Photo by Maddie Malat.

Student designed, student planned, and student lead, the High Impact Leadership Trips have been transforming the Cobber learning experience for years. Every spring break, a small group of Concordia students heads off on a social justice based adventure that will both shape their views on the world, and give them an experience that will last a lifetime.

This spring break Concordia is sending off two trips, one to Portland led by Kaya Baker and Brett Drevlow focusing on minimalism and mindfulness, and one led by Sam Ferguson headed off to Chicago and Detroit focusing on environmental justice and social activism.

“Brett and I have been planning this trip for around five months now,” Baker said in an email. “Our trip has two focuses: minimalism and mindfulness. We will be stretching ourselves to live with less materials and produce less waste, all while setting aside time every day to practice mindfulness.”

The 16 students headed off to Portland will stop in Bozeman, Missoula, and Portland.

“The place I look forward to the most is the Rocky Mountain Buddhist Center in Missoula,” Baker said. “We will be guided through two meditation sessions and two presentations or discussions on Buddhism as a way of finding balance, awareness, and understanding of self and the world.”

Other stops include a night at Mt. Hood Tiny House Village in Portland, dinner with the Portland Minimalist Meetup Group, UM-FLAT at the University of Montana (similar to the Concordia Eco-House.

The 14 students traveling to Chicago and Detroit will focus on the environmental injustices faced by these areas. Environmental Injustice is a topic that has been extremely prevalent in today’s society especially with environ- mental disasters like the water in Flint, Michigan.

“Environmental Injustice is a topic that I’m really passionate about and one that I want to pursue in the future,” Ferguson said. “We will focus on learning about laws and policies that have been created to put minority and low class people in a worse situation, because they’re placed in a less safe environment like next to a toxic waste facility for example, because their neighbor- hood can’t afford to not have it there.”

The group has plans to work with many organizations in both the Chicago and Detroit areas including a meetings with the Little Village Environmental Justice Organization, the Illinois Environmental Council, the Chicagoland Environmental Network and with Detroiters Working for Environmental Justice. The students hope to obtain a more well rounded understanding of the policies that create environmental racism and injustice and ways we can put an end to them.

HILT brings together students from all across campus. There are no requirements for major, year, or knowledge of the topic.

In the past, HILT has taken Cobbers everywhere from Kentucky to lobby for clean energy, to California to study environmental farming.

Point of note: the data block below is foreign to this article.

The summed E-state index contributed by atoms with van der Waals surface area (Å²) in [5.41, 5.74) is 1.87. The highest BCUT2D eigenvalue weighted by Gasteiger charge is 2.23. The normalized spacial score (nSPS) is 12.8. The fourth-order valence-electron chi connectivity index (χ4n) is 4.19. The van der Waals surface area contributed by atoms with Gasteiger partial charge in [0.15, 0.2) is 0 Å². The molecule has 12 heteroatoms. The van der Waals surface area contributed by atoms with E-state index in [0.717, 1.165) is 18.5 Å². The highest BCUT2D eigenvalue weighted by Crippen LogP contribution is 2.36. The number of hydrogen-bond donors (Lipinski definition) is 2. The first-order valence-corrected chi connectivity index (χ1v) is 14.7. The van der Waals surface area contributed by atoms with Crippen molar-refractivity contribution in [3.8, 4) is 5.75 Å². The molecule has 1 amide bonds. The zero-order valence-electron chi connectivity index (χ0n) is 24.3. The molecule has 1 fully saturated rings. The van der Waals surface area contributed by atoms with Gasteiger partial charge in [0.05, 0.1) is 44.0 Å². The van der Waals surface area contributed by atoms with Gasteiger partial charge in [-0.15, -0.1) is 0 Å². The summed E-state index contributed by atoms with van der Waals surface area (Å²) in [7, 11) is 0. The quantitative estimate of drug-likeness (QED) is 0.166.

“When I went to San Francisco I had no interest in farming. I grew up in the cities. I want to live in a city. I’m just not a farm type person, but when I went on that trip, it seriously expanded my views in so many ways,” Ferguson said. “Even if you’re not initially interested in the topic, it’s super cool to be able to go and learn about it first-hand.”

Even as a Music Education major, freshman Amber Kavie found a place on the Chicago-Detroit HILT.

“I got involved with HILT because I was in Dr. Steinwand’s Oil Boom Inquiry Class,” Kavie said. “He is a huge advocate for environmental racism and for victims of environmental racism which got me interested in the whole environmental justice movement. We’re going to meet some great people and be surrounded by some really passionate people, so I’m really excited.”

The trips are funded by the sustainability fund through the Student Government Association. With support from the President’s Sustainability Council and the Sustainability Office, student leaders are given a budget of around $5,000 dollars. Any student can apply to lead a trip. Proposals are due at the beginning of the semester, and applications are usually open for around two weeks at the beginning of the December.

“HILT brings people together. It’s a really good community to be in,” Ferguson said. “At the end of the day we sit and talk about what we learned that day, and the friends that I met on these trips, I’m still friends with today.”

Through participating in the 2016 HILT, Baker said her experiences gave her a more open mind and greater confidence when approaching problems related and unrelated to sustainability. She hopes to see an expansion in regards to dialogues related to sustainability here on Concordia campus.

“HILT has enlightened me to the idea that I, as a senior with many dreams to advance sustainability in higher education, can inspire change – real change – through empowering the leaders to come at Concordia,” Baker said.

 

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